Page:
Lake Argyle, Australia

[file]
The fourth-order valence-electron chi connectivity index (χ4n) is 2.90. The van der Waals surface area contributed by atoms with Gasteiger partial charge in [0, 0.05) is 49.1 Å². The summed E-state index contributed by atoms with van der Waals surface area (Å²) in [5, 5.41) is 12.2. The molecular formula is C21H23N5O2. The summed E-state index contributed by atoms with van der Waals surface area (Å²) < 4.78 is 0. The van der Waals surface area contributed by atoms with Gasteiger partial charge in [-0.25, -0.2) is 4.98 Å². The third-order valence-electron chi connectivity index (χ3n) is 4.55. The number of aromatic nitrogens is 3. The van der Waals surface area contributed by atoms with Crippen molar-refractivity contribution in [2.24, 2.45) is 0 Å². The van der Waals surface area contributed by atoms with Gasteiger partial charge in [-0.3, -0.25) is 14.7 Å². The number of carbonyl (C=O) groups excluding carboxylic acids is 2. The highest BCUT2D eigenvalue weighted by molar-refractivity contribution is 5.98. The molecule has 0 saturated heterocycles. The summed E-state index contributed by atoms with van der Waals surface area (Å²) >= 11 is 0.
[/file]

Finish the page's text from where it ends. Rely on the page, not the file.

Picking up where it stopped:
Talk about a lazy morning – this was it. We were up at our usual time but had to kill time hanging around. Our drive today is bigger than the day before with 66 kilometers needing to be travelled to our next camp. The only issue is that 7.00 am here is 5.30 am where we are heading. The time zone changes at the Western Australian border and we certainly don’t want to arrive at camp by 7 am when the other campers are only waking. What to do? I know, lets go drink so free coffee and have a scone with jam and cream. So off we went. As I was sitting there I heard an elderly man in a bit of distress. His battery was as flat as a tack and he was asking for help. With total astonishment I listened as other blokes were saying, oh I’ve got the caravan hooked on and oh my thumper pack is at home. Pathetic! I approached the gent and offered to jump start his vehicle so he could continue on his journey which was accepted with incredible enthusiasm. Having successfully wasted some time we were ready to hit the road. We drove to the WA border quarantine check point where the vehicle was inspected for fruit and vegetables. We crossed into WA at 9.20 am and drove down to the Lake Argyle resort. We had camp set by 10.00 am and ready for a day of relaxing, pottering and getting some laundry done. We went and watched a movie at the outdoor cinema which was the movie, “We the Kings of Grass” being a movie based on the book by Dame Mary Durack about her families move to Australia and their pioneering success. After the movie finished we returned to camp and listened as it sounded like it was playing again only to find out the next morning it was part 2. ARGHHHHHH. The following morning we were awake at 5 am (body clocks) watching an awesome sunrise over the mountains. We lazed around until after brekky when we went for a hike over the mountain range to the Durack Homestead Museum. I stood and read all the articles and stared at the pictures capturing the history of time and got talking to a lovely lady who told me her great grandfather and grandfather had the Dalhousie Homestead in the 1800’s. We talked about how the early explorers would have stopped there on their way to tracking out the telegraph line up through Chambers Pillar to the top end. We returned back to camp, had some lunch and went to the infinity pool for the afternoon. Another successfully relaxing day.